In this chapter, we consider the fourth and final general type of reaction that carbonyl compounds undergo—the carbonyl condensation reaction. Carbonyl condensation reactions take place between two carbonyl‑containing reactants, one of which must possess an alpha‑hydrogen atom. The first step of the reaction involves the removal of an alpha‑hydrogen atom by a base. In the second step, the enolate anion that results from this removal attacks the carbonyl‑carbon of the second reacting molecule. In the final step of the reaction, a proton is transferred to the tetrahedral intermediate formed in the second step, although in some cases the product that results may subsequently be dehydrated.
The importance of carbonyl condensation reactions to synthetic organic chemistry arises from the large number of combinations of carbonyl compounds that can be used in such reactions. Aldehydes or ketones can be used in a simple aldol condensation to produce β‑hydroxy aldehydes, β‑hydroxy ketones, or their dehydration products. Mixtures of aldehydes, ketones, or both, can be used in a mixed aldol condensation. Internal aldol condensations can occur in compounds containing two suitable carbonyl groups. Aldol‑like condensations can be brought about between aldehydes and a variety of compounds containing acidic alpha‑hydrogen atoms, including diethyl malonate, acetic anhydride, nitriles and nitro compounds. Esters can be used in Claisen condensations and 1,6‑ and 1,7‑diesters can give rise to internal condensations, called Dieckmann cyclizations. Related reactions include the Michael reaction, in which an α,β‑unsaturated carbonyl compound is reacted with an enolate anion; and the Stork enamine reaction, where an enamine adds to an α,β‑unsaturated ketone.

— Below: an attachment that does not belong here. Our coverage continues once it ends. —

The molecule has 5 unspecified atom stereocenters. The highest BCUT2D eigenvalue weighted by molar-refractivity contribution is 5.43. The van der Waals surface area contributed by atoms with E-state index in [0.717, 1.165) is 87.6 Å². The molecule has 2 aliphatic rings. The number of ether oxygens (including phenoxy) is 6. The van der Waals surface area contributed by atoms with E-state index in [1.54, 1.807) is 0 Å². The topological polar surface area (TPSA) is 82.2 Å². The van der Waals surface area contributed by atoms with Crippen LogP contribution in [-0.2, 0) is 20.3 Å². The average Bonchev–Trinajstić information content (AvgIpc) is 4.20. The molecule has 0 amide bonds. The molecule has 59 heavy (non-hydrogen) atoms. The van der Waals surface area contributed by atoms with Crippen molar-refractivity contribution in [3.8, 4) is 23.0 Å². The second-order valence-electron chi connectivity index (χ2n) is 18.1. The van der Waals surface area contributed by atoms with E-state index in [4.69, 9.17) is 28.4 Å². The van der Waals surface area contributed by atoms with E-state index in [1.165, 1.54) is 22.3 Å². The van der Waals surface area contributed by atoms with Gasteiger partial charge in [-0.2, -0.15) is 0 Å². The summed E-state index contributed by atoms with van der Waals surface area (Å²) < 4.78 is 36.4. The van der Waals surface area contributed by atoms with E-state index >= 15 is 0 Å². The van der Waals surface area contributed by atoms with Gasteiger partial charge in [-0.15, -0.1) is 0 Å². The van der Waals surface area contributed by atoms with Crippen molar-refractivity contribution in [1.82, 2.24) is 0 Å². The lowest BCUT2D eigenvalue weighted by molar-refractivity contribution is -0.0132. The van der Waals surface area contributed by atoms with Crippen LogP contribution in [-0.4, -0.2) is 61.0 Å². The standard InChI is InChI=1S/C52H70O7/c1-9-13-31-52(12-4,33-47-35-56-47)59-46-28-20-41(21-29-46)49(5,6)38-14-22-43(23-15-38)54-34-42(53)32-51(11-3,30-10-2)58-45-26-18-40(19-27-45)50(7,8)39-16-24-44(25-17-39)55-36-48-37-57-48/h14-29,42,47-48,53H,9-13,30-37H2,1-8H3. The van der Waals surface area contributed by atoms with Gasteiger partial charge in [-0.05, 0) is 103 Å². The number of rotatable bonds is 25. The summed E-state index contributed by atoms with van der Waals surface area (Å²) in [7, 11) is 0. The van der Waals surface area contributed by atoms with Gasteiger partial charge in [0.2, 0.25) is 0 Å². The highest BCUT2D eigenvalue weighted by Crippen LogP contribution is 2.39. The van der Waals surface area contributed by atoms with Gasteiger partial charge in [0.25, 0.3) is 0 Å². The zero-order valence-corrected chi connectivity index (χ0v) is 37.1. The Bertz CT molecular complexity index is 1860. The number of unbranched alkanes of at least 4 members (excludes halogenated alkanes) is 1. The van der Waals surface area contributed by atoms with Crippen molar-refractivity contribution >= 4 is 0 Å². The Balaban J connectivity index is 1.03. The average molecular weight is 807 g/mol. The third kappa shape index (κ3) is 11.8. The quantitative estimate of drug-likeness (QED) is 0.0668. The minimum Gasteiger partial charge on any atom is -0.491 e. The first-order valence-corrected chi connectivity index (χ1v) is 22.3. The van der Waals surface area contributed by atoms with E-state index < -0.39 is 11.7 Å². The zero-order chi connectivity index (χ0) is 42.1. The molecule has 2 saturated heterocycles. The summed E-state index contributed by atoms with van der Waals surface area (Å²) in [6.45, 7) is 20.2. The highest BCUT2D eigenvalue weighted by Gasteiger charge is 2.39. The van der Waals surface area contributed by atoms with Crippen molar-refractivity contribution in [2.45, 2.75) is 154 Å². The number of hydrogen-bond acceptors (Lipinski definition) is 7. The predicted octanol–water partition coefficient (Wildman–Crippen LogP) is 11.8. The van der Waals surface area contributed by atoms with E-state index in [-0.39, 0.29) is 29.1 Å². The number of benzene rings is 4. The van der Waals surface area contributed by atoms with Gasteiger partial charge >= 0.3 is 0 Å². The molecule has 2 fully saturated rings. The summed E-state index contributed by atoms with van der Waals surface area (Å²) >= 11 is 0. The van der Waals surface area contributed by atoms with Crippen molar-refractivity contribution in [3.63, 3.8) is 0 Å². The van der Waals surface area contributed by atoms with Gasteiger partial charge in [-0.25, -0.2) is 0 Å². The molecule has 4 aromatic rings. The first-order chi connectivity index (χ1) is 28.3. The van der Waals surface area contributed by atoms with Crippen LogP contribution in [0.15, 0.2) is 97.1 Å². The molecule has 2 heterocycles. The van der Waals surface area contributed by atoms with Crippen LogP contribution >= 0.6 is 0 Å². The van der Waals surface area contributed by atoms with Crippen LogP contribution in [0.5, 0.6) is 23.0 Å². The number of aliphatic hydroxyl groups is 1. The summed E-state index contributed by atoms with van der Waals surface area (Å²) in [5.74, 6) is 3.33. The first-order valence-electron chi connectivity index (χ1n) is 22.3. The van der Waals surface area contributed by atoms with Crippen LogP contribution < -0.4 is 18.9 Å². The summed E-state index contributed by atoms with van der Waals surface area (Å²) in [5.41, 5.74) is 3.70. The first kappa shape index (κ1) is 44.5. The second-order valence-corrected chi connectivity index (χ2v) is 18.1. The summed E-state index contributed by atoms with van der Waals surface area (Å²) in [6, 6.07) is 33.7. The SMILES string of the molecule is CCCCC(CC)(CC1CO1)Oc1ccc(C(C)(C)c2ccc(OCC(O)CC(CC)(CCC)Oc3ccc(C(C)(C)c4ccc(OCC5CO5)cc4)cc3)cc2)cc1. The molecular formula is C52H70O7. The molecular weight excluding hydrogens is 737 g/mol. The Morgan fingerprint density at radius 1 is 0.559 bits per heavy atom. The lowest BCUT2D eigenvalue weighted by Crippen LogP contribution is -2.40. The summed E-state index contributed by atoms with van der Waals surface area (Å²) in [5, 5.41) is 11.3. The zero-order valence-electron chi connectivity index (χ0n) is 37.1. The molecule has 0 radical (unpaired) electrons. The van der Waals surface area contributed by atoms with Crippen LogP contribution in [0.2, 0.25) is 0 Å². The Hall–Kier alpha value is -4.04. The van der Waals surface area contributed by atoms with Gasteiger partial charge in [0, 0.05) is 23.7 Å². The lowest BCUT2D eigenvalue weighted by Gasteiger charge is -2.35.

The chapter concludes with a look at how condensation reactions can be used in the synthesis of complex ring‑containing organic compounds, and at the role played by carbonyl condensation reactions in biological systems.